Antipsychotic Adherence and Its Correlation to Health Outcomes for Chronic Comorbid Conditions

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Objective: To examine the relationship between adherence to antipsychotics and adherence to medications for cardiometabolic conditions (diabetes, hypertension, and hyperlipidemia) and subsequent health care utilization and expenditures in patients with schizophrenia and preexisting cardiometabolic conditions.

Method: Medstat MarketScan Medicaid databases from 2004 to 2008 were used to identify a retrospective cohort of schizophrenia patients (ICD-9-CM codes 295.1–295.3, 295.6, or 295.9) with preexisting cardiometabolic medication use who had initiated antipsychotic treatments. Patients who initiated a second-generation antipsychotic between July 1, 2004, and December 31, 2006, were identified as the new user cohort. Comorbid conditions were identified if patients had at least 1 inpatient or 2 outpatient claims for hypertension, hyperlipidemia, and/or diabetes (ICD-9-CM codes 401.xx to 405.xx inclusive, 272.xx inclusive, and 250.xx inclusive, respectively) and were using medication to manage these conditions prior to antipsychotic initiation. Adherence to cardiometabolic medications was compared between adherent and nonadherent patients taking antipsychotics using the proportion of days covered over 8 quarters categorized as phases of treatment to reflect initiation (1, days 1–90), continuation (2–4, days 91–360), and maintenance (5–8, days 361–520). Proportion of days covered values ≥0.80 were deemed adherent. Prior period antipsychotic adherence was used to predict cardiometabolic medication adherence, health care utilization, and expenditures using generalized estimating equations and negative binomial regressions.

Results: The final population represented 1,006 patients. Antipsychotic adherence during continuation was a significant predictor of medication adherence for hypertension (odds ratio [OR]=2.40, 95% CI=1.67–3.44), diabetes (OR=2.28, 95% CI=1.43–3.67), and hyperlipidemia (OR=2.16, 95% CI=1.11–4.20) during maintenance. Antipsychotic adherence during continuation resulted in significantly lower emergency room use (OR=0.67, 95% CI=0.52–0.87), lower inpatient use (OR=0.77, 95% CI=0.56–1.06, not significant), and significantly higher outpatient ($996, 95% CI=$663–$1,330), medication ($652, 95% CI=$542–$762), and total health ($1,371, 95% CI=$490–$2,252) expenditures during maintenance.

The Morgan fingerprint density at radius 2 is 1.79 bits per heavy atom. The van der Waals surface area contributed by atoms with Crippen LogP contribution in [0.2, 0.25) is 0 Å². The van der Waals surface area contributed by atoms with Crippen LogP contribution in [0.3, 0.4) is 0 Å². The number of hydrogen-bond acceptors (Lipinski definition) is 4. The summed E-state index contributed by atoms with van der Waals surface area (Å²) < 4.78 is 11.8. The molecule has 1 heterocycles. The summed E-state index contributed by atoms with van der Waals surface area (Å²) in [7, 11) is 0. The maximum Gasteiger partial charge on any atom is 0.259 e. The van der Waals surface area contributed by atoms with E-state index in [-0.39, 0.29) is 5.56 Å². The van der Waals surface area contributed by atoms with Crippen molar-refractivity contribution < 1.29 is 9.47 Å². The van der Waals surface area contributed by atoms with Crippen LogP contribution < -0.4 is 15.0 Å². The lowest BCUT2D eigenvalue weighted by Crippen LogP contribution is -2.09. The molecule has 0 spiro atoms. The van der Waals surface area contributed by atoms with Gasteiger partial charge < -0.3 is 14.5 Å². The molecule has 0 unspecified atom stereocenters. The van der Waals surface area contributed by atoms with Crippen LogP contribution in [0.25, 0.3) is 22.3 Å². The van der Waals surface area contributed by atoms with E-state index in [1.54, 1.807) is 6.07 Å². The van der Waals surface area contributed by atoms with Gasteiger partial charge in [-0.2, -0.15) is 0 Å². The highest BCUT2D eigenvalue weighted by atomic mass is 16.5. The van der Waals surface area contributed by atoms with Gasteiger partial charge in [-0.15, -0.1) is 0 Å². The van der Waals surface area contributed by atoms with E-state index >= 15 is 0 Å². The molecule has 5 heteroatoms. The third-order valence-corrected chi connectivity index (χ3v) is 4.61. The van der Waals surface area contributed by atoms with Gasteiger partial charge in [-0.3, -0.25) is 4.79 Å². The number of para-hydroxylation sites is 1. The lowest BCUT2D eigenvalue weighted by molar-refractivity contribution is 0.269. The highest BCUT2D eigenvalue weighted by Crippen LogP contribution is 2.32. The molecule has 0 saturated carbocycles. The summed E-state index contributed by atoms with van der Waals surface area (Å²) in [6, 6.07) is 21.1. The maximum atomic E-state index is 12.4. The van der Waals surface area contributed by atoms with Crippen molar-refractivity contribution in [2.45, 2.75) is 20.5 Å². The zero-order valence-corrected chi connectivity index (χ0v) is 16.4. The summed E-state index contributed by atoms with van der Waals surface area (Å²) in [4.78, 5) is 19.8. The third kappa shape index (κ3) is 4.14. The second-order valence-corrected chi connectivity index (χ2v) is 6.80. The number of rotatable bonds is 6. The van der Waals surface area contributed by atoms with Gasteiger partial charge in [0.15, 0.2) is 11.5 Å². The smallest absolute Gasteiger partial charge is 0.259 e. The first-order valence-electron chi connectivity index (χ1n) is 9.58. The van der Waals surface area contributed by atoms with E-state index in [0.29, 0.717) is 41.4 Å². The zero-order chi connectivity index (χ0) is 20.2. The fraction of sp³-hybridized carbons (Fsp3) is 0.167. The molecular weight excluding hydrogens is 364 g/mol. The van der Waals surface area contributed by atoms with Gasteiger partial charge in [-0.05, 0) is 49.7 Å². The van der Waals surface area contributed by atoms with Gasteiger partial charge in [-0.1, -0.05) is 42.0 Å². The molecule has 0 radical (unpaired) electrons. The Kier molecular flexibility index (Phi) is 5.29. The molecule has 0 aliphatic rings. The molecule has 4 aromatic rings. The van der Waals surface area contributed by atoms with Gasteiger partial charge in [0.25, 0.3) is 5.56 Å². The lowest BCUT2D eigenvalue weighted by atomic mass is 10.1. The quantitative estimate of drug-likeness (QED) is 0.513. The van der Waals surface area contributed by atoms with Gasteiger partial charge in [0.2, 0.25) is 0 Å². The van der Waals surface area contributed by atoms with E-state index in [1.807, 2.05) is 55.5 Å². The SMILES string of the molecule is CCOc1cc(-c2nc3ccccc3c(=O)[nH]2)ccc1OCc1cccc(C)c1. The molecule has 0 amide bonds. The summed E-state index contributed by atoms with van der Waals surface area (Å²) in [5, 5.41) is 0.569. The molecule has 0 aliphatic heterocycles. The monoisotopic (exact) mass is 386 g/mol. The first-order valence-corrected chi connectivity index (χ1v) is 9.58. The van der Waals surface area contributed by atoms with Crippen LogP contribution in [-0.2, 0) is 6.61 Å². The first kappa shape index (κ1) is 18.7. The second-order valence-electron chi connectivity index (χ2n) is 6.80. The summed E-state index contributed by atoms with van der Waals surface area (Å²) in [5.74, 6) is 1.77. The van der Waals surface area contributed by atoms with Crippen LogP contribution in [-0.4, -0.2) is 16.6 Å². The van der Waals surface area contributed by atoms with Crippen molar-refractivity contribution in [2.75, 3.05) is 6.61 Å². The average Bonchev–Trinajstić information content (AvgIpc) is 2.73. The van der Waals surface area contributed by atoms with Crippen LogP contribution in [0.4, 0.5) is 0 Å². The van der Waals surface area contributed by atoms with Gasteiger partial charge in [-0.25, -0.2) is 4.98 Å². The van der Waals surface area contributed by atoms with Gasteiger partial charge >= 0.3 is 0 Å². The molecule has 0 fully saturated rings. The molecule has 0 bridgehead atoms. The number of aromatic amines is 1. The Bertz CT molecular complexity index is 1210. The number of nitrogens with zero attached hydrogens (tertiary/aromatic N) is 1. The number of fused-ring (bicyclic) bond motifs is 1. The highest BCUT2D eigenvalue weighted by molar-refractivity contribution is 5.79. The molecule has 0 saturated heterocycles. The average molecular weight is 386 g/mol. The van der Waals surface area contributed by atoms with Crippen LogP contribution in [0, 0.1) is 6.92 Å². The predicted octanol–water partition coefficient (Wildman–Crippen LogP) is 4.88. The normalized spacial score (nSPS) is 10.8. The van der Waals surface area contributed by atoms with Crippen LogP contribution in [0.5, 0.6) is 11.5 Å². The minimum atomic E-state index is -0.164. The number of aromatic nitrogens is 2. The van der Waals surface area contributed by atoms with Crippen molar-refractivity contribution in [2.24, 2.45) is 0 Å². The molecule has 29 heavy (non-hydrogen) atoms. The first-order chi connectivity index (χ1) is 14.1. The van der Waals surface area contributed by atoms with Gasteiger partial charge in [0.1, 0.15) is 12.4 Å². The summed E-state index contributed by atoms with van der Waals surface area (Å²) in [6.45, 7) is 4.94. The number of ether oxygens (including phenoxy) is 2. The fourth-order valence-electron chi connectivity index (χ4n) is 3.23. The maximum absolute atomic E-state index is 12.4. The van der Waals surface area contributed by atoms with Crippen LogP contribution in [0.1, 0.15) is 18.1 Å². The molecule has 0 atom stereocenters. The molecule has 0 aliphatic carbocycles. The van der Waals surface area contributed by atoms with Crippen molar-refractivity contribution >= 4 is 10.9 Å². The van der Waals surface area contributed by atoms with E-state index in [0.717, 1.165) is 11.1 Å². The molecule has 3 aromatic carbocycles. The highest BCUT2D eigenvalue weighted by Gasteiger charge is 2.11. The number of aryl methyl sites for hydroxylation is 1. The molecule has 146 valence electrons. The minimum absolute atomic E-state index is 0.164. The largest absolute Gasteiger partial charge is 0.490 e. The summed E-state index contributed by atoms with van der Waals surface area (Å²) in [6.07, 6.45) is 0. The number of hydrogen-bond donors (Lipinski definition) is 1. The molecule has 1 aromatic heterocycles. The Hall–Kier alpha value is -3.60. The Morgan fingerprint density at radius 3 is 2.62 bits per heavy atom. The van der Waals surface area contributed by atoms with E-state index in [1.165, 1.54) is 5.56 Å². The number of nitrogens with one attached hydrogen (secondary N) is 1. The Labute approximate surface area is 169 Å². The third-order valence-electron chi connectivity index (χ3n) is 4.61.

Conclusion: Antipsychotic adherence was associated with better adherence to cardiometabolic medications and a potential reduction in emergency room and inpatient service utilization. Clinicians should consider adherence to both antipsychotic and cardiometabolic medications when caring for patients with schizophrenia and comorbid conditions.

Prim Care Companion CNS Disord 2012;14(3):doi:10.4088/PCC.11m01324

Submitted: November 28, 2011; accepted February 9, 2012.

Published online: June 21, 2012.

Corresponding author: Joel F. Farley, PhD, UNC Eshelman School of Pharmacy, 2204 Kerr Hall, Campus Box 7573, Chapel Hill, NC 27599 (

Prim Care Companion CNS Disord 2012;14(3):doi:10.4088/PCC.11m01324